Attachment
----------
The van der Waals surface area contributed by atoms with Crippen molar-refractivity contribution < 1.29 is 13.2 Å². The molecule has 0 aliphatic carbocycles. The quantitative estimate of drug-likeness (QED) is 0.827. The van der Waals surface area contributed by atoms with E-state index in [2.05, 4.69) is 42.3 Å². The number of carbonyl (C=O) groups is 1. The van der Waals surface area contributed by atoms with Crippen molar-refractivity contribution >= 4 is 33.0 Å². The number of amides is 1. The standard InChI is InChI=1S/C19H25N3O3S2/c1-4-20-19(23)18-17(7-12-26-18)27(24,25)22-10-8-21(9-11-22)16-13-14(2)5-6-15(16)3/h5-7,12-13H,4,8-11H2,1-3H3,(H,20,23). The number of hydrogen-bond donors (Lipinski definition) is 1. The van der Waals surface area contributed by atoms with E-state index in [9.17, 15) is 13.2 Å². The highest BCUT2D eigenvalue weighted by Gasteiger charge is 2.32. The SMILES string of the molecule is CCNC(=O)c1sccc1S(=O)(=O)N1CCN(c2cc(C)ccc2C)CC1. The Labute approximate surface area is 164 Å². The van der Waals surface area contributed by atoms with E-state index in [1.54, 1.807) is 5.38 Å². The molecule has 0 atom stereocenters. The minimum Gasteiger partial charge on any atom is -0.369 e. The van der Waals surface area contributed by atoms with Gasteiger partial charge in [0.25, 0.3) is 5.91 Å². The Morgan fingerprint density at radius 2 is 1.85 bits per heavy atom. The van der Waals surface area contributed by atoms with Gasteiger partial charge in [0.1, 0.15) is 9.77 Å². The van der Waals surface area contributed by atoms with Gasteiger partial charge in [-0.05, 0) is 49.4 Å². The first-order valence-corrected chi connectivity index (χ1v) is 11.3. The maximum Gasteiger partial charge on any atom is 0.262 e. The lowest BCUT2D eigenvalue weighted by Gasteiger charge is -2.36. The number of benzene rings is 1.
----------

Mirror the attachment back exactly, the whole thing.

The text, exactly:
The van der Waals surface area contributed by atoms with Crippen molar-refractivity contribution < 1.29 is 13.2 Å². The molecule has 0 aliphatic carbocycles. The quantitative estimate of drug-likeness (QED) is 0.827. The van der Waals surface area contributed by atoms with E-state index in [2.05, 4.69) is 42.3 Å². The number of carbonyl (C=O) groups is 1. The van der Waals surface area contributed by atoms with Crippen molar-refractivity contribution >= 4 is 33.0 Å². The number of amides is 1. The standard InChI is InChI=1S/C19H25N3O3S2/c1-4-20-19(23)18-17(7-12-26-18)27(24,25)22-10-8-21(9-11-22)16-13-14(2)5-6-15(16)3/h5-7,12-13H,4,8-11H2,1-3H3,(H,20,23). The number of hydrogen-bond donors (Lipinski definition) is 1. The van der Waals surface area contributed by atoms with E-state index in [9.17, 15) is 13.2 Å². The highest BCUT2D eigenvalue weighted by Gasteiger charge is 2.32. The SMILES string of the molecule is CCNC(=O)c1sccc1S(=O)(=O)N1CCN(c2cc(C)ccc2C)CC1. The Labute approximate surface area is 164 Å². The van der Waals surface area contributed by atoms with E-state index in [1.54, 1.807) is 5.38 Å². The molecule has 0 atom stereocenters. The minimum Gasteiger partial charge on any atom is -0.369 e. The van der Waals surface area contributed by atoms with Gasteiger partial charge in [0.25, 0.3) is 5.91 Å². The Morgan fingerprint density at radius 2 is 1.85 bits per heavy atom. The van der Waals surface area contributed by atoms with Gasteiger partial charge in [0.1, 0.15) is 9.77 Å². The van der Waals surface area contributed by atoms with Gasteiger partial charge in [-0.05, 0) is 49.4 Å². The first-order valence-corrected chi connectivity index (χ1v) is 11.3. The maximum Gasteiger partial charge on any atom is 0.262 e. The lowest BCUT2D eigenvalue weighted by Gasteiger charge is -2.36. The number of benzene rings is 1.